There are also prime viewing areas outside of the complex including the shores of the Indian River, the Exploration Tower, the Canaveral National Seashore, the Cocoa Beach Pier or any of the beaches south of Port Canaveral. When planning to visit a rocket launch, it’s important to remember that dates are rarely finalized until a few weeks to a few months before each launch. And planned launches can be scrubbed or delayed due to weather or technical issues, even down to seconds before launch. So it’s important to make flexible plans and prepare to stay for a few days if you’re determined to catch the launch despite delays.
Check Space Flight Now (www.spaceflightnow.com/launch-schedule) for up-to-date information, and keep an eye on NASA, SpaceX and ULA Twitter feeds for additional updates. Another good resource is the local newspaper, Florida Today, (www.floridatoday.com) that streams rocket launches starting 30 minutes before the lift off.
Kennedy Space Center is home to the coolest space attractions on the planet. When you enter the gates, head over to the Rocket Garden that features eight authentic rockets from the past, including a Mercury-Atlas rocket similar to the one used to launch John Glenn into space in 1962. Don’t miss the guided bus tour. You will experience parts of the space program not otherwise open to the public. You will travel past the massive Vehicle Assembly Building (the world’s largest building) where NASA is currently constructing a rocket that will eventually take astronauts to Mars.
At the $100 million Space Shuttle Atlantis exhibit, a giant screen shows an IMAX 3D film on the origin and history of the space shuttle program that went to space and back 33 times. The video is accompanied by a soaring soundtrack. One of the most complicated and sophisticated pieces of equipment ever built, the shuttle was launched like a rocket, flew in orbit like a spacecraft, and landed on a runway like a glider.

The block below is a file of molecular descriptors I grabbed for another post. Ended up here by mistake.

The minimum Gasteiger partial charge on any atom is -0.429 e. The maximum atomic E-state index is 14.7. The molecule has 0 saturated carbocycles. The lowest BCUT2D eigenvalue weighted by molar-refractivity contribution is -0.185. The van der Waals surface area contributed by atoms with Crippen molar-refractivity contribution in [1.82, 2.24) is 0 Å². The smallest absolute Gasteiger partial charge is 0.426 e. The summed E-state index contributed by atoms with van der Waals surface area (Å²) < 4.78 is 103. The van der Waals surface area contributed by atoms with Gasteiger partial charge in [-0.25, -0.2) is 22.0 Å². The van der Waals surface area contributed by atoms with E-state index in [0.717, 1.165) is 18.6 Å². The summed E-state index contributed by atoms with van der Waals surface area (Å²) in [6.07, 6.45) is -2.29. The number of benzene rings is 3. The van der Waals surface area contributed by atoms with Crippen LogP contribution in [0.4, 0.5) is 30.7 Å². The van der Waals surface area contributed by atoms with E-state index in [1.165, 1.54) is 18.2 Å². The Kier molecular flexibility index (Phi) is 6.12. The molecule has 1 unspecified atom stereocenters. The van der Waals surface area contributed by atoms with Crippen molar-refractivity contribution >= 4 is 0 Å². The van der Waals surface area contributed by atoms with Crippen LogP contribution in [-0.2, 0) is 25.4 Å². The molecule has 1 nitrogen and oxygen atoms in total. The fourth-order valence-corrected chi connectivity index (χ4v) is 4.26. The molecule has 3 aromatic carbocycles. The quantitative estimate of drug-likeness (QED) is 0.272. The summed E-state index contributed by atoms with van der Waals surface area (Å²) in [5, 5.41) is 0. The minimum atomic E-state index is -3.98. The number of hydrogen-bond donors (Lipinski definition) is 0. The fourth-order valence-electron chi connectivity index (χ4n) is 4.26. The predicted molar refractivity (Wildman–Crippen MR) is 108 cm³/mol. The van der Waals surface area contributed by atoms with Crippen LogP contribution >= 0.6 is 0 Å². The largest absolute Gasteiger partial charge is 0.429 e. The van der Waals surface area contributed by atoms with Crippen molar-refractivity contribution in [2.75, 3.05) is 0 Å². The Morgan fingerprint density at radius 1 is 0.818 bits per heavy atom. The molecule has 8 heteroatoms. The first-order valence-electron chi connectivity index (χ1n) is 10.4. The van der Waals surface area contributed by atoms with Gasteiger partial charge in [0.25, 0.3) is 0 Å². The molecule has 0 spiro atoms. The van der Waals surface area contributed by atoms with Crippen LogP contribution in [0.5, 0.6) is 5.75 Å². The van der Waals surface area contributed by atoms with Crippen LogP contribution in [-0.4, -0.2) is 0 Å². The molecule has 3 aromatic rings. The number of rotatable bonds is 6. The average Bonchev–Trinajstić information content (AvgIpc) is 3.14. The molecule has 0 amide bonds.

When the video is over, the wall behind the front screen opens and you come face-to-face with Atlantis herself. A magical touch. Visitors experience a display as only spacewalking astronauts have seen her before — the Atlantis is rotated 43.21 degrees with payload doors open and its robotic arm extended, as if it had just undocked from the International Space Station (ISS).
There are more than 60 interactive exhibits and high-tech simulators that bring to life the complex systems and components behind this incredible feat of engineering. The shuttle fleet was the main method of transporting and building the ISS and other space wonders including the legendary Hubble Telescope. Interactive kiosks explain each section of the spacecraft. Kids and adults alike rush to climb into replicas of the pilot’s seat where you’re at the yoke ready to land Atlantis.
Virtually within the shadow of the historic rocket towers, prehistoric sea turtles carry out their renewal-of-life rituals. The surrounding beaches are the birthing place for hundreds of loggerhead, green and leatherback turtles that lumber ashore during the night, dig nests with their flippers and deposit 60 to 100, ping-pong ball size eggs that hatch in the late summer and early fall.
Established in 1962 and operated by the U.S. Fish and Wildlife Service, the Merritt Island National Wildlife Refuge provides a protected habitat for migratory birds and endangered and threatened species. Home to more than a dozen pairs of bald eagles, they perch atop high towers, trees or utility poles and build nests more than six feet in diameter. There are more than 15 varieties of endangered wildlife near the Kennedy Space Center, including West Indian manatees that swim in the surrounding waterways.
Also near the space center is Canaveral National Seashore, created by Congress in 1975. With 24 miles of beach, it has the longest section of undeveloped beach along Florida’s eastern coastline home to 1,045 species of plants and 310 species of birds. Endangered species include sea turtle, manatee, Southern bald eagle, wood stork, peregrine falcon, eastern indigo snake, and Florida scrub jay. With beaches from south of New Smyrna Beach to Titusville, Canaveral National Seashore is one of the last of the Florida wildernesses.
Photo credits- SpaceX and Jane Conway